There is a paucity of studies that specifically compare risks of adverse neonatal outcomes between neonates delivered early after lung maturity testing to the baseline risks at 39 or 40 weeks. Several reports have examined the risk of adverse outcomes among neonates delivered early with and without maturity testing.12–15 Some reports suggest that, among well-dated pregnancies at or near term (36–38 weeks), the use of fetal lung maturity testing does not reduce the incidence of respiratory distress syndrome12,13 and is not cost-effective.14 A recent survey of obstetric providers in the United States revealed that many do not think amniocentesis for fetal lung maturity before near-term (or early-term) delivery is beneficial, and this belief has contributed to a decline in amniocentesis for fetal lung maturity.16 However, one study based on the FLM TDX II test showed that delivery gestational age and fetal lung maturity result were independent determinants of the risk of RDS,15 suggesting that there is no threshold value at which the risks converged. For example, for each reported value of the FLM TDX-II, delivery at 37 weeks was consistently associated with a higher risk of RDS compared with delivery at 39 weeks.15 Our results are consistent with those reported in this study. Quite similar to findings from the recent report from the Eunice Kennedy Shriver National Institute of Child Health and Human Development Maternal-Fetal Medicine Units Network,3 early delivery was more common among older, white, married women and those who initiated prenatal care early (with earlier dating ultrasound examination). Ironically, these characteristics may be assumed to place women at lower risk for adverse outcomes.
We believe the differences between our study groups are attributable in large measure to the difference in gestational age rather than to the indications for fetal lung maturity testing. At our institution, antepartum testing is routine for pregnancies with known risk factors for fetal death. Consistent with American College of Obstetricians and Gynecologists recommendations, the fetal lung maturity testing group did not include pregnancies with fetal (or maternal) indications mandating delivery such as nonreassuring antenatal fetal testing.6 We also excluded pregnancies with indications for immediate delivery from the comparison group. There were fewer small-for-gestational age neonates in the early delivery group, likely owing to close surveillance and delivery without lung maturity testing. Therefore, we studied pregnancies that were not at immediate fetal risk; fetal lung maturity testing was done to prevent future fetal or maternal compromise. Indications for lung maturity testing were present in both study groups. For example, among patients with mild preeclampsia diagnosed before 37 weeks (when we typically deliver), a proportion accept fetal lung testing and delivery at 36 weeks whereas others choose to wait until 37 weeks. Overall, our findings suggest that in the absence of ongoing concern about fetal death or maternal well-being if the pregnancy continued, delivery should be delayed until 39 weeks. Although fetal lung maturity testing in our study was based on the lethicin-sphingomyelin ratio, we would expect similar results with the other tests because they have negative predictive values (95% or greater) comparable to the lecithin-sphingomyelin ratio at the cutoffs of 2 to 3.5 used in this study.6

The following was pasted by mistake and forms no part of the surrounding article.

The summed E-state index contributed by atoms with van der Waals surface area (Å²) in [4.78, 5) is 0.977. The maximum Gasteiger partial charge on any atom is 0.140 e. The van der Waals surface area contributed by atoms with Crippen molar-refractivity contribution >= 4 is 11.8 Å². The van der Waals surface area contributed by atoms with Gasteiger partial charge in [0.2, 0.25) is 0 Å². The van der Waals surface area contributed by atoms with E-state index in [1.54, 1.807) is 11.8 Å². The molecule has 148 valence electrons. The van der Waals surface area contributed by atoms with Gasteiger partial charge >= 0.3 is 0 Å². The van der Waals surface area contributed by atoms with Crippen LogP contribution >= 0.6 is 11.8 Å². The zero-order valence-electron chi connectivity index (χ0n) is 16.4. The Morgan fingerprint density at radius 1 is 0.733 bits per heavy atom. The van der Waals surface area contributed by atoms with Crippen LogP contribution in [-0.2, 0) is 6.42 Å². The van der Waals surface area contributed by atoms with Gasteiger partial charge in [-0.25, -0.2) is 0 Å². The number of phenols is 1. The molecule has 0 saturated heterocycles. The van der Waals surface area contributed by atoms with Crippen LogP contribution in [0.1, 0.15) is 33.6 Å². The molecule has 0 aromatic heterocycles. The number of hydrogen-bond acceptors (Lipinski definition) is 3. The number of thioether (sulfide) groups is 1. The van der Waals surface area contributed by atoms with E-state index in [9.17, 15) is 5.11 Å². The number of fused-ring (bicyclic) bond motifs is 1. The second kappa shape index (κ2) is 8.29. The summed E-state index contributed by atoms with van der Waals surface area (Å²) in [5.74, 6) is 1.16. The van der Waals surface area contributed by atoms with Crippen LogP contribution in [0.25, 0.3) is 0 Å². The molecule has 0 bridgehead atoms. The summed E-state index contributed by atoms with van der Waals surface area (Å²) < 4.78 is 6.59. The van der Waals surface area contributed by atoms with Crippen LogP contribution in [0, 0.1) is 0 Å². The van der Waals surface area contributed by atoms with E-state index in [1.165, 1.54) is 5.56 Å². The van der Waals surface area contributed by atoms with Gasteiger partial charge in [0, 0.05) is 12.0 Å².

It is well established that elective delivery before 39 weeks is associated with a preventable increase in neonatal morbidity and admissions to the NICU (and increased health care costs).1–3,10,11,17,18 Moreover, because purely elective deliveries by definition occur in pregnancies at lowest risk of fetal death, the risk of unexplained stillbirth (less than 0.05%) is considerably lower than observed in this study.19,20 Therefore, although our study population did not include a sizable proportion of purely elective deliveries (a result of center-specific practices), a natural extension of our findings is that purely elective fetal lung maturity testing and early delivery should be avoided. Replication of these findings in a cohort of women undergoing purely elective delivery is recommended.